For some reason, the question about which sports movies are the “best” or individual favorites has turned up in all sorts of places this week, I have no idea why. When it turned up during tonight’s Red Sox broadcast, I decided it was time to give my list.
(The Red Sox and Rays are tied in the 7th, 4-4.)
Most sports movies are ethics movies, and my favorite five all fit that description.
1. ” “Hoosiers“(1986) The Gene Hackman movie about a tiny Indiana town’s surprise victory in the state basketball tournament (the actual 1954 team is above), covers many ethics themes, including leadership, integrity, sacrifice , redemption, learning from past mistakes, and moral luck. The basketball games are surprisingly realistic, and Jerry Goldsmith’s score, evoking bouncing basketballs on a court, is one of my all-time favorites. Favorite ethics moment: after training the team to obey him without question, and teaching them to play as a team, not individuals, coach Hackman tells his players with one play left in the championship game that they will use their star, Jimmy, as a decoy, and let another player take the final, game deciding shot. After a long pause, Jimmy tells him, “I’ll make it.” And like all good leaders, Hackman knows when to trust his subordinates. He let’s Jimmy countermand his order, and Jimmy indeed wins the game.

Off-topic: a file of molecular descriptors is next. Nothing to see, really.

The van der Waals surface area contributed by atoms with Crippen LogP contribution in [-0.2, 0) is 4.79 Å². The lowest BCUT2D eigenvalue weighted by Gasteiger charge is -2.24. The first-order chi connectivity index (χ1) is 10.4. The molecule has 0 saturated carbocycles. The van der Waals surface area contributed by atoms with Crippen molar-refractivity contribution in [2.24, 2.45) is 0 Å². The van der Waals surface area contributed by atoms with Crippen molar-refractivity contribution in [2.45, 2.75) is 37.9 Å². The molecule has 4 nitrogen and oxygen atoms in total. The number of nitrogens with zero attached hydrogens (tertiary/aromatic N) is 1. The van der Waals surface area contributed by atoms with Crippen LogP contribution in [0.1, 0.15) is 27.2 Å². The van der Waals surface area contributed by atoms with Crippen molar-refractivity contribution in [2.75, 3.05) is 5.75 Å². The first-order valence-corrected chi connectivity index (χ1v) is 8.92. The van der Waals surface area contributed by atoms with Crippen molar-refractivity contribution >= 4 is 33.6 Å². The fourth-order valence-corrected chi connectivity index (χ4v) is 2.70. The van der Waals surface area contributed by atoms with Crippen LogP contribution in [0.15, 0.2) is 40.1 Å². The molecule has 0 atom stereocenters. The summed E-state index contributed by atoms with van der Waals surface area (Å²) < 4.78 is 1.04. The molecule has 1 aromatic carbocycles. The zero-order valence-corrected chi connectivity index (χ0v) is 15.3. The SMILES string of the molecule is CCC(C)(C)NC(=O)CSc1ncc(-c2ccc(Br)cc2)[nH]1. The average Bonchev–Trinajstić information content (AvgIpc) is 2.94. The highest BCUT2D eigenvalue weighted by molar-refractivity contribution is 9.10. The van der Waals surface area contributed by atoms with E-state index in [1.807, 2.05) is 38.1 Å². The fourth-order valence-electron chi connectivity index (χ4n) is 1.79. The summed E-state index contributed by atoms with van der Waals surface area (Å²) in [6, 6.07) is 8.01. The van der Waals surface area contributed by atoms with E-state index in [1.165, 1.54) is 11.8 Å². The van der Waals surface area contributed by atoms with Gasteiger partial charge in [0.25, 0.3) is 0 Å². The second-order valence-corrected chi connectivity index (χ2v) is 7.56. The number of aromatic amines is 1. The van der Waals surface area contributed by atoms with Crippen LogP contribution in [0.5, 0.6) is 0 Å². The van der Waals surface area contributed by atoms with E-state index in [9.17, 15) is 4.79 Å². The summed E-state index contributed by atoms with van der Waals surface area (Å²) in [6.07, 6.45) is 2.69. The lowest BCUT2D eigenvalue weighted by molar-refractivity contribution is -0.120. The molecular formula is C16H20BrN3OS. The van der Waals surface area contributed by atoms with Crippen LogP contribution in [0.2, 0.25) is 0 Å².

2. “Rocky” (1976). A close second. Like many sports movies, this classic shows how actual victory isn’t always necessary for a competitor to triumph.
3. The Natural (1984) The film captures what is magical about baseball better than any other. It also embraces redemption, integrity, courage, hubris, and resisting corruption.
4. Breaking Away (1979) Yet another Indiana sports movie! Fathers and sons, overcoming adversity, ethics education, facing adversity.
5. The Bad New Bears (1976) Many classic moments overcome some questionable ones. Once again, the losers win. Walter Matthau’s decision to play all the scrubs so they get to experience the crucial game even though he wants desperately to win for his own redemption mirrors a plot turn in “Hoosiers.” Brandon Cruz’s definitive up-yours gesture to his unethical coach-father is both satisfying and dramatic, and like all great sports movies, the climactic final contest is perfectly scripted, directed and acted.
Honorable mention: “A League of Their Own,” “The Sandlot,” “Field of Dreams,” “Major League, “Rocky 3”
Amazing: all five of the top choices were made in a single ten year period.
The Red Sox won, 6-4.